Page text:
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Over 5,000 health workers recruited in Gauteng to assist with rising COVID cases

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With more COVID-19 patients hospitalised in Gauteng than initially expected, the Department of Health on Friday said it had recruited over 5,000 more personnel to man beds at facilities.

There are more than 7,000 patients currently in private and public health facilities in this province.

The health department says hospitals in the public and private sector in Gauteng are 91% full. Public hospitals have a 60% bed occupancy for COVID-19 positive patients.

The Chris Hani Baragwanath Hospital is bearing the brunt of the health crisis, with Johannesburg accounting for the highest COVID-19 hospitalisations in the province.

The department’s Ntsakisi Maluleke said they were continuously monitoring bed capacity.

“For this current wave, we’ve added 5,541 health personnel. They’ve been recruited to man additional beds and last week we were given an additional budget to be able to assist facilities that had lost some of their COVID posts to be able to respond to this current wave.”

The South African Medical Association on Thursday said it would take government to court if all medical interns were not placed for their mandatory mid-year programme.

The national health department said so far 133 of the 288 intern posts had been funded.

Department officials said they were meeting with Treasury and provincial health authorities over funds to pay salaries for the remaining 155 intern positions.

These doctors say government has dropped the ball.

“It’s been quite frustrating being at home and unemployed,” said one doctor.

Another added that: “It’s extremely disappointing that they’ve not secured additional funding for the remainder of the posts. This is going to leave over 150 interns in limbo and cause further mental and financial strain.”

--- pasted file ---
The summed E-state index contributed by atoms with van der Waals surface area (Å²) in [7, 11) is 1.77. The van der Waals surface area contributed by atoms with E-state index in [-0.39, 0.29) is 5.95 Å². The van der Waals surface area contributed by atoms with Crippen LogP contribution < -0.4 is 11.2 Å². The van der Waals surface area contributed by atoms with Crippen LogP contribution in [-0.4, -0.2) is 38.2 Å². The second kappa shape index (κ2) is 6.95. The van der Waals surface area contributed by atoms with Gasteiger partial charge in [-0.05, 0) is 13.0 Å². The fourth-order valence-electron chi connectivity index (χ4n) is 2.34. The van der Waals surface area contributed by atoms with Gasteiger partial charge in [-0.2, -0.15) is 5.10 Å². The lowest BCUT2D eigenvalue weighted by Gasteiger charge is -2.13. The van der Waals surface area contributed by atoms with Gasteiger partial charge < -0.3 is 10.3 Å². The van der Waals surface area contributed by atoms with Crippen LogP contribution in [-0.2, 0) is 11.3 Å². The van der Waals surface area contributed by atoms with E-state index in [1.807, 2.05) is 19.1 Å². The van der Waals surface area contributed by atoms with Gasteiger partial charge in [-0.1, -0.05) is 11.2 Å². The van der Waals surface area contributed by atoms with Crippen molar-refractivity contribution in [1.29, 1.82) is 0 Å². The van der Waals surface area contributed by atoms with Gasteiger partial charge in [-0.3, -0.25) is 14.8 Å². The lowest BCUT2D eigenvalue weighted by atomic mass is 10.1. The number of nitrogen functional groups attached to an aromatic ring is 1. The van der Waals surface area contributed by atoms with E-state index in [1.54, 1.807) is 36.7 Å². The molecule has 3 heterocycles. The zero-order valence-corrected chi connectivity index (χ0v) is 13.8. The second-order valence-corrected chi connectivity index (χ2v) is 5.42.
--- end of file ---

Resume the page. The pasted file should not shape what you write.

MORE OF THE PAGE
Sama board chairperson Dr Angelique Coetzee said it was unacceptable that these medical professionals had been left in the lurch.

“It is absolutely scandalous that these interns cannot be placed, especially at a time when out country so desperately needs every available hand to deal with the COVID-19 third wave that is sweeping across our country.”

 

SAMS THREATENS COURT ACTION OVER UNPLACED INTERNS

The South African Medical Association (SAMA) on Thursday said it would take government to court if all medical interns were not placed for their mandatory mid-year programme.

The national health department said so far 133 of the 288 intern posts had been funded.

Department officials said they were meeting with Treasury and provincial health authorities over funds to pay salaries for the remaining 155 intern positions.

These doctors say government has dropped the ball.

“It’s been quite frustrating being at home and unemployed,” said one doctor.

Another added that: “It’s extremely disappointing that they’ve not secured additional funding for the remainder of the posts. This is going to leave over 150 interns in limbo and cause further mental and financial strain.”

SAMA board chairperson Dr Angelique Coetzee said it was unacceptable that these medical professionals had been left in the lurch.

“It is absolutely scandalous that these interns cannot be placed, especially at a time when out country so desperately needs every available hand to deal with the COVID-19 third wave that is sweeping across our country.”